By Brian Hipkin, CEO & Founder at ReFRAME HE Consultancy Ltd.

The debate about value for money in Higher Education which has been rumbling on across Government and Newspaper leader columns for nearly a year has suddenly switched focus. Instead of the value of a degree being measured in income terms it is now centred around the halt in normal University life. Disquiet was already brewing amongst some students and the ‘bank of Mum and Dad’ as the UCU strikes dragged on for weeks, but now the picket lines have been replaced by ‘closed’ signs, demands for refunds of fees for both UG and PG students are growing. It is very unlikely that the SLC will be sending out any much-needed cash anytime soon. If demands grow, then a reduction in the total amount of loan repayments is one likely Government response.

 

Halls of Residence are now virtually empty and some providers are taking a financial hit to release students from their rent payments. However, many Universities do not have such deep pockets so we will keep a watching brief on how they are dealing with future rent payments.

 

As we all adjust to working and studying from home there has been an increase in advice on how to remain productive and healthy whilst sitting in front of our screens.

 

We are just weeks away from what would have been exam season. Assessment in UK HE is by and large still firmly rooted in the exam hall so the rapid transition to online is a problem for both students and University administrators. How can everyone be treated equally? What will happen to ‘reasonable adjustment’ for those with disabilities? Will employers question the validity of the qualifications of the Class of 2020?

 

Government Policy

 

Many International students in the UK have been plunged into a Kafkaesque world of uncertainty and fear. In a situation of Global pandemic their routes to return home have been rapidly shut down. If they leave what about their visa situation? Can they stay in Halls or in their private accommodation? Many particularly from China have also had to endure racist abuse and attacks. The Government has now provided a statement on their visa situation.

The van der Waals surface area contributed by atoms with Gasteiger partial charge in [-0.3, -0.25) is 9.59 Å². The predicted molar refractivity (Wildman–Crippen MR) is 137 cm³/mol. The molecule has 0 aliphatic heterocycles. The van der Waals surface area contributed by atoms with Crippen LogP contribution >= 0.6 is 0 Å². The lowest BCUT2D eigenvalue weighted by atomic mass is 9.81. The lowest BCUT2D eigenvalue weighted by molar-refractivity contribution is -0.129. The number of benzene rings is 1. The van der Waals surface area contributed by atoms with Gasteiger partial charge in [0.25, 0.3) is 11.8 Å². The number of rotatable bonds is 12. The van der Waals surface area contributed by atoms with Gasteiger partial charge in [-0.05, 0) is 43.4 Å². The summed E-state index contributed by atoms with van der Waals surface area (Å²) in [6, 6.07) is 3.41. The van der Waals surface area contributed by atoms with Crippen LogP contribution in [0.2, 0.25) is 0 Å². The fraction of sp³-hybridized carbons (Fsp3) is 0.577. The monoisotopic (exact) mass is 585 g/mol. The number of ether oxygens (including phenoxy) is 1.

The Office for Students stepped in sharpish to stop Universities converting conditional offers for September entry into unconditional ones; something that many admissions departments were doing with great speed when the scrapping of A levels was announced. Some calm has now been restored with UCAS announcing a further two-week window for students to apply. The Convid-19 impact on admissions has now morphed into an imposed system of student number control.

 

From the News

 

It is perhaps natural in uncertain times that we turn to speculation about a future ‘when this is all over’. Academics at UCL looking to the crystal ball see a radically new school and Higher Education system emerging.

 

Whilst many are turning to the past as a guide to getting a handle on today so lessons learnt from the disastrous fire that in 2018 engulfed the only recently restored Glasgow School of Art show just how well disaster recovery plans can work.

 

In our pandemic world the financial plight of Universities is but small beer. However already the ‘known unknowns’ of the financial impact of the Coronavirus as causing Universities in the UK to fear the worst. We shall keep an eye out as the ‘unknown unknowns’ emerge.

 

Pop up food banks run by Student Unions have become over the past couple of years an increasing phenomenon on our Campuses. They are now shut and students who relied on them have returned home or are staying in their accommodation. A crisis of hunger something that has been all to real for many students and families for too long now is going to increase and awaits an urgent response from Government.

 

…and finally

 

Perhaps our forced migration to an on-line world will result in a new type of citizen, one informed by compassion as much as technology.